Many would have turned to the comfort of believing that these desperate years of national disgrace were in fact a precursor to the End Time for the world when the Israelite people would be restored to their former glory. There are eschatological beliefs within the messages conveyed by Jesus. After his death, nailed to a cross and crucified, his disciples became convinced that Jesus had risen from the dead - and would soon come again in glory and in judgement at the end of the world as they had known it. He had indeed been the Son of God even as he lived out his earthly life. The writings of the New Testament are saturated with this conviction that Jesus would return in triumph, in person - and the early Church followed these beliefs. Many in the Church today still do. 

Albert Durer (1471-1528) - 'Four Riders of the Apocalypse' - inspired by the Book of Revelations


That is not my way or the way of other liberal Christians. We may, of course, be mistaken. But as I see it, that wouldn't matter much. I am more interested in what the teachings of Jesus have to say to us about how we are meant to live out our lives as members of the human community. I think one reason why the memory of his lifetime has survived through time is the extraordinary nature of his wisdom. The message in his words, as recorded in the biblical text, still contains the freshness and originality that so excited his original audiences two millennia ago. I believe he was moved by what I and others term the Spirit, a universal force that is within all humanity, as much part of our being as language. We are all, as a species, programmed to communicate through a language of words and grammar in a way that distinguishes us from other creatures. My faith, shared by others, is that the Spirit is in all of us too.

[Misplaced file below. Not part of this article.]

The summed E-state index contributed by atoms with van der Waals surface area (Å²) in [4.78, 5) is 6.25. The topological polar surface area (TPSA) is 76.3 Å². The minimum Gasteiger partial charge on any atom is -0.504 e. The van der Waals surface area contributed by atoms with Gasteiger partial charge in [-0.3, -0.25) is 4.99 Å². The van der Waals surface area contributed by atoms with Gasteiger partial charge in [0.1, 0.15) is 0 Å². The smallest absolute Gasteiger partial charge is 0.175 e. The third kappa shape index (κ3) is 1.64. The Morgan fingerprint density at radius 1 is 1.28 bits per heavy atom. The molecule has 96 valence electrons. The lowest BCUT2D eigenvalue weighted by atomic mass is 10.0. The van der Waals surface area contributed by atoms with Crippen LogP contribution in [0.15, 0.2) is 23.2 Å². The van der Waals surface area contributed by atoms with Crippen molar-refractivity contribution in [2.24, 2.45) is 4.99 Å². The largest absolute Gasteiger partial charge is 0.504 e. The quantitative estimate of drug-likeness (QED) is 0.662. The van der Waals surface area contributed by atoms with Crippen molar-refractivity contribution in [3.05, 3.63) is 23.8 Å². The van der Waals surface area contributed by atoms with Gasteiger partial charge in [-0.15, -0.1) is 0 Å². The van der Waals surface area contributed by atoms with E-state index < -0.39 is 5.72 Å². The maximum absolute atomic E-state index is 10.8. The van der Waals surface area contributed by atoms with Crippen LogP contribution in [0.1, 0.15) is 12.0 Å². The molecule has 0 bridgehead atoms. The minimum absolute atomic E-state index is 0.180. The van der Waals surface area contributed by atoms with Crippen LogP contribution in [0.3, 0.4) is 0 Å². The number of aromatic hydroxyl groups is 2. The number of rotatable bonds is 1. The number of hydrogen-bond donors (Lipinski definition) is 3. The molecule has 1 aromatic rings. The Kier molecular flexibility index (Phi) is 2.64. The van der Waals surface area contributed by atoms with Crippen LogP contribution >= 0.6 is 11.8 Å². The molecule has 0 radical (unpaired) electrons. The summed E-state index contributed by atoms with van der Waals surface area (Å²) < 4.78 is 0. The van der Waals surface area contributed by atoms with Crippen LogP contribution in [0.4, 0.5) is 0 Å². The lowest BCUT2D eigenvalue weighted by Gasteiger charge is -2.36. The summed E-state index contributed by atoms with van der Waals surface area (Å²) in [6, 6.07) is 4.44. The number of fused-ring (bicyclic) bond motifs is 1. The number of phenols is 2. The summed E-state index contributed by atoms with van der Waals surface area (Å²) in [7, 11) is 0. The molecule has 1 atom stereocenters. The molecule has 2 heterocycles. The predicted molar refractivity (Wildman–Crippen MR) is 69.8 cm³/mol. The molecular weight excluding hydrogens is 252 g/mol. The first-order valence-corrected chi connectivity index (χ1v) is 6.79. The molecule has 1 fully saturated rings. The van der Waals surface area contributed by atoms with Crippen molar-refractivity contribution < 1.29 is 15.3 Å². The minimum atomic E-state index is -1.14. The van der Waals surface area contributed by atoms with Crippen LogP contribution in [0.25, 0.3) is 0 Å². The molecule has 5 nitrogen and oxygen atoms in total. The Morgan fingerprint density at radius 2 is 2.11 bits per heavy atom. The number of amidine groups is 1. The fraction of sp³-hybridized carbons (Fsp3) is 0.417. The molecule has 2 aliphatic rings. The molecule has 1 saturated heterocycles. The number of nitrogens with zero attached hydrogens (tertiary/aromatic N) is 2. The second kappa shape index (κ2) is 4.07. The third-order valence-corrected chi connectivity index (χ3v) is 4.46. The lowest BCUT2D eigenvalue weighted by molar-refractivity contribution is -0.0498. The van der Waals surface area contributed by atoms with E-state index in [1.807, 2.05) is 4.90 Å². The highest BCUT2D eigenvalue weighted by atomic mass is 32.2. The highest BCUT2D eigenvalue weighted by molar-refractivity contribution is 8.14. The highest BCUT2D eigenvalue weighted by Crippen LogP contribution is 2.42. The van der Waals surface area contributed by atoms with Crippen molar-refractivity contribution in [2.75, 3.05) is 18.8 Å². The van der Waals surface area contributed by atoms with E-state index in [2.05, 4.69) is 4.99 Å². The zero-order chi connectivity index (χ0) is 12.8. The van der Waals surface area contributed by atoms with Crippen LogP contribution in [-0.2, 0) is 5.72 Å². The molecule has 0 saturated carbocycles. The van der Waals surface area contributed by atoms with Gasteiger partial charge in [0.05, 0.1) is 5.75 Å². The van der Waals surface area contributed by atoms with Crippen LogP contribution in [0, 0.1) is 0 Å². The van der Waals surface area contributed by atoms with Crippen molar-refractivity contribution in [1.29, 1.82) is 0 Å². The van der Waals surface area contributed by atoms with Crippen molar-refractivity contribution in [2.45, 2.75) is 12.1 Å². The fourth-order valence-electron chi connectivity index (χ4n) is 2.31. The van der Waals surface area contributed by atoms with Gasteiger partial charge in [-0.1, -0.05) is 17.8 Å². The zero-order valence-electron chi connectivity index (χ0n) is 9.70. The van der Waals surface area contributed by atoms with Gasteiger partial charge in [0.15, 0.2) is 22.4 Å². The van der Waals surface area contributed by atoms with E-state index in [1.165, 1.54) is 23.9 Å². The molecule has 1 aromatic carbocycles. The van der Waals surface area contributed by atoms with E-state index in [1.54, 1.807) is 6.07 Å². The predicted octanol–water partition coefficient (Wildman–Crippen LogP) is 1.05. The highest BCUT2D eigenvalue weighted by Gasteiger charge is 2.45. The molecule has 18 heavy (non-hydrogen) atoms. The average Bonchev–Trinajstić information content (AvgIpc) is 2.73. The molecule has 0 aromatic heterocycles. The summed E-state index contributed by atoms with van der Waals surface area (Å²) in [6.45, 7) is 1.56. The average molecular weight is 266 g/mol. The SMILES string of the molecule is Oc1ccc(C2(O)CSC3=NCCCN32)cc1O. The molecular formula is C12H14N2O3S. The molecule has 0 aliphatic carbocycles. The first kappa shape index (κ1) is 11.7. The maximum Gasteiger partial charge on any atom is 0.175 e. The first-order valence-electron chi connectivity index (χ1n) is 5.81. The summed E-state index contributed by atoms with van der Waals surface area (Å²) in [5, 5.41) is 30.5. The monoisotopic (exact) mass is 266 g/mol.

I also believe that this Spirit leads us to whatever good we may do during our lifetime. Bad stuff happens when our own narcissism snuffs out the promptings of the Spirit. And since the Spirit is in all of us and underpins all that is good in our actions, it follows that we should be evaluated on the fruits of that Spirit. Judge a person by the goodness they do, not for the formulations of their faith. I don't believe in a literal heaven, but I am sure that if it did exist it would be filled with atheists as well as theists, by humanists as well as Christians of wide diversity.   

My acknowledgements and thanks to